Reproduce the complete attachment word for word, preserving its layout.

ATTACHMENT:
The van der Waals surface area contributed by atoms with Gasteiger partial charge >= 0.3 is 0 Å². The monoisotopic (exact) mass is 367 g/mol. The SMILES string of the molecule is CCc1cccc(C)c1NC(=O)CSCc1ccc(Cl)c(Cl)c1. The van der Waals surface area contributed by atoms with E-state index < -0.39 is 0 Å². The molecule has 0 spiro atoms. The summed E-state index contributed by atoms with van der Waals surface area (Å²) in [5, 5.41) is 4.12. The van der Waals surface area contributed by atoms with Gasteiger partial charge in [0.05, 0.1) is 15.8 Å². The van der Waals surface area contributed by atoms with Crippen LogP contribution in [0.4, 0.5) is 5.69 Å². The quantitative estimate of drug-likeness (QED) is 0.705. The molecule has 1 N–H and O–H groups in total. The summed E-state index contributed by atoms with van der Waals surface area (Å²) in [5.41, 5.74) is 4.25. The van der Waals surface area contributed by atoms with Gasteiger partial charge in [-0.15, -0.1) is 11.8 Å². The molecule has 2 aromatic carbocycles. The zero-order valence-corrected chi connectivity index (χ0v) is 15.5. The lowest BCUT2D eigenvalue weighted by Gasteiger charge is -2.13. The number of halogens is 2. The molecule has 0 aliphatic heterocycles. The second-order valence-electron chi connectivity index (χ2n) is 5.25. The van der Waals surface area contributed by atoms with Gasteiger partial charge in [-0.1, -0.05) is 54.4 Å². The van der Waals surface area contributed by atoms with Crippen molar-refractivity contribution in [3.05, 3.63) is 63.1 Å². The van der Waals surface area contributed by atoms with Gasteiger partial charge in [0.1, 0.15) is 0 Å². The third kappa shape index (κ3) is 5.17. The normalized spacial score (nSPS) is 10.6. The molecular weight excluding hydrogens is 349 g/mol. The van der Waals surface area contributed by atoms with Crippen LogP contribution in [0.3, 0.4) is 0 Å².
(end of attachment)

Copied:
The van der Waals surface area contributed by atoms with Gasteiger partial charge >= 0.3 is 0 Å². The monoisotopic (exact) mass is 367 g/mol. The SMILES string of the molecule is CCc1cccc(C)c1NC(=O)CSCc1ccc(Cl)c(Cl)c1. The van der Waals surface area contributed by atoms with E-state index < -0.39 is 0 Å². The molecule has 0 spiro atoms. The summed E-state index contributed by atoms with van der Waals surface area (Å²) in [5, 5.41) is 4.12. The van der Waals surface area contributed by atoms with Gasteiger partial charge in [0.05, 0.1) is 15.8 Å². The van der Waals surface area contributed by atoms with Crippen LogP contribution in [0.4, 0.5) is 5.69 Å². The quantitative estimate of drug-likeness (QED) is 0.705. The molecule has 1 N–H and O–H groups in total. The summed E-state index contributed by atoms with van der Waals surface area (Å²) in [5.41, 5.74) is 4.25. The van der Waals surface area contributed by atoms with Gasteiger partial charge in [-0.15, -0.1) is 11.8 Å². The molecule has 2 aromatic carbocycles. The zero-order valence-corrected chi connectivity index (χ0v) is 15.5. The lowest BCUT2D eigenvalue weighted by Gasteiger charge is -2.13. The number of halogens is 2. The molecule has 0 aliphatic heterocycles. The second-order valence-electron chi connectivity index (χ2n) is 5.25. The van der Waals surface area contributed by atoms with Gasteiger partial charge in [-0.1, -0.05) is 54.4 Å². The van der Waals surface area contributed by atoms with Crippen molar-refractivity contribution in [3.05, 3.63) is 63.1 Å². The van der Waals surface area contributed by atoms with Gasteiger partial charge in [0.1, 0.15) is 0 Å². The third kappa shape index (κ3) is 5.17. The normalized spacial score (nSPS) is 10.6. The molecular weight excluding hydrogens is 349 g/mol. The van der Waals surface area contributed by atoms with Crippen LogP contribution in [0.3, 0.4) is 0 Å².